Have you ever finished interviewing a candidate only to realize that you didn’t actually get a good sense of whether they’re right for the job? Many of the most common interview questions to ask candidates are also the ones they have the most polished, prepared answers for and thus yield the least insight.
The best interview questions to ask candidates are the ones that get beyond their prepared answers and reveal what kind of employee they would truly be. For example, approaching a common question from a different angle can trigger a more honest response. Asking for illustrative examples forces candidates to back up their assertion. And putting forward critical thinking questions forces them to think on their feet.
As an executive recruiter, I know all of the tricks for identifying great candidates. The next time you’re picking interview questions to ask a candidate, try these 10 out:
Based on everything you know about me, this company, and the role, why do you think you’re a good fit?
Right off the bat, you want to know whether or not the candidate has done their homework and given substantial thought to whether they are a good fit, not just for the position, but the company culture and the team.
Tell me about a time when….
Behavioral questions are fast becoming the gold standard for interviewing – asking how someone acted. Any question that asks the candidate to tell a story will go beyond abstract responses and see if he or she can demonstrate various assertions. This works well as a follow up question. If a candidate says they have experience negotiating deals, ask them to tell you about a time when they negotiated successfully or unsuccessfully.
If you could start your career again, what would you do differently?
This is another way to ask candidates about mistakes or weaknesses that they generally will not have prepared for. It’s also less confrontational so you’re more likely to get a thoughtful, honest response.
In your most recent review, what areas in need of improvement were brought up? What would your supervisor tell me you need to improve on if I call them?
The loophole in asking a candidate about his or her greatest weakness is that they can bring up a weakness that has already been addressed or one that isn’t really a weakness like the classic “I’m a perfectionist.” This question prevents candidates from taking those easy outs. And bringing up that you might call for a reference makes it highly likely that you’ll get a genuine answer.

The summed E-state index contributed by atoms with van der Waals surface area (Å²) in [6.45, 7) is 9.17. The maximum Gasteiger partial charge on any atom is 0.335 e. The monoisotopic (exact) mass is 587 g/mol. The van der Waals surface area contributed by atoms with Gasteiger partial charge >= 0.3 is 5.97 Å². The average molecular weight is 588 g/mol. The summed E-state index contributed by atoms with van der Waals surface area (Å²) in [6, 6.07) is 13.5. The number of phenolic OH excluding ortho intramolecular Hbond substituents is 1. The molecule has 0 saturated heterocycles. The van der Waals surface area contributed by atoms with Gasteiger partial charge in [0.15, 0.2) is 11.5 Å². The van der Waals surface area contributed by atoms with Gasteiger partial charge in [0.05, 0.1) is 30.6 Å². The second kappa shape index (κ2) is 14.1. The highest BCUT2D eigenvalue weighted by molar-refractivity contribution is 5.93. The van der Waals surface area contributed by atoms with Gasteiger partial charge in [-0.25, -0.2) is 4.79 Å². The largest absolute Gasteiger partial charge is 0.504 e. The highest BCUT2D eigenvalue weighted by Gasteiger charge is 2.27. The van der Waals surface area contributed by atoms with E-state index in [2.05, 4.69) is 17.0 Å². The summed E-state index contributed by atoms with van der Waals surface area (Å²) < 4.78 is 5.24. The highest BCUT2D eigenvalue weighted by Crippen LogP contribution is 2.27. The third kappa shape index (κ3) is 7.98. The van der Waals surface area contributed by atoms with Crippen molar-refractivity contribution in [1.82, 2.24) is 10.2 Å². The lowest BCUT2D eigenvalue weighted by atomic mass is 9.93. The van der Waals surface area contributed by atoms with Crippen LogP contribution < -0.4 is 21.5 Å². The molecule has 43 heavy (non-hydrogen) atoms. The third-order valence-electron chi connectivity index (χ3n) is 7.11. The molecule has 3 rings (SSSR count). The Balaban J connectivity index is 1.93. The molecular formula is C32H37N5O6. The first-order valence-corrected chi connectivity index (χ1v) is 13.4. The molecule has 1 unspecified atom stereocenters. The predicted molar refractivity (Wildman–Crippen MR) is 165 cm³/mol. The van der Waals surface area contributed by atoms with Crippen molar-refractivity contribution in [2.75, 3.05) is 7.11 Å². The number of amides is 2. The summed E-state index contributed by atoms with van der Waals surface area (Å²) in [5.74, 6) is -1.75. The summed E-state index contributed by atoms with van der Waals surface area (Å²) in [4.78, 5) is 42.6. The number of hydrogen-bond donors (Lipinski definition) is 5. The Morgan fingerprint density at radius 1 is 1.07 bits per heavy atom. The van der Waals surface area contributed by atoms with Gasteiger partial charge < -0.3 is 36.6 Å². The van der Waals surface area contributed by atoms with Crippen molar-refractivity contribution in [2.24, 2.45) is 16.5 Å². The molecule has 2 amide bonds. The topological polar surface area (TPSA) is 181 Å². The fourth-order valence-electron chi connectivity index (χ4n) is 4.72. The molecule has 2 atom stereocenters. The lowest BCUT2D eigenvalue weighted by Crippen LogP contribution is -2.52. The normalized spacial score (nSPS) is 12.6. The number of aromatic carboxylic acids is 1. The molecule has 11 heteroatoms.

How would you handle it if…
Hypothetical questions force candidates to think critically on their feet about real life situations and reveal their problem solving approach. Ask something industry specific here that could be a challenge faced on the job. How would you handle it if you were tasked with reducing manufacturing costs by 10%? How would you handle it if an unhappy client said they want to move their business elsewhere?
What is your definition of success?
This question is purposefully vague since it can be revealing what direction the candidate takes it in. You’re hoping to learn what the candidate values and whether it matches the company’s culture and compensation structure.
Where do you see yourself in five years?
Although this is a relatively common question, it reveals how ambitious the candidate is. It can also tell you how committed the candidate is to building a career within the company depending on whether their response is generic or tailored to the growth opportunities within your company.
What do you not like doing?
No candidate enjoys every task associated with his or her job. Of course you’ll get some innocuous responses like “I hate filling out timesheets” or “I hate dealing with Asia because calls get scheduled for 3am.” But you’ll be surprised how many candidates will tell you they don’t like essential job functions and that’s something you definitely want to know, as employees are never as good at tasks they don’t like.
Tell me about a time that you failed.
This is a really difficult question for candidates and I’ve found that, when answered well, it really separates a candidate from the pack. You’re less interested in the failure than the candidate’s assessment of why they failed, how they learned from it and how they continue to apply what they learned.
Do you have questions for me?
Of course this is the traditional final question but it doesn’t mean that it isn’t still a great one to end on. You want to know that the candidate has prepared for the interview and is asking questions that show his or her passion for the position and desire to genuinely understand if this is the right fit for them.
There are dozens and dozens more great interview questions, so be creative. Any time you can force a candidate away from their pre-planned answers, you’ll get more insight into whether they’re right for the job.
What are your favorite interview questions to ask? Share your favorites below.
Leave a Reply
You must be logged in to post a comment.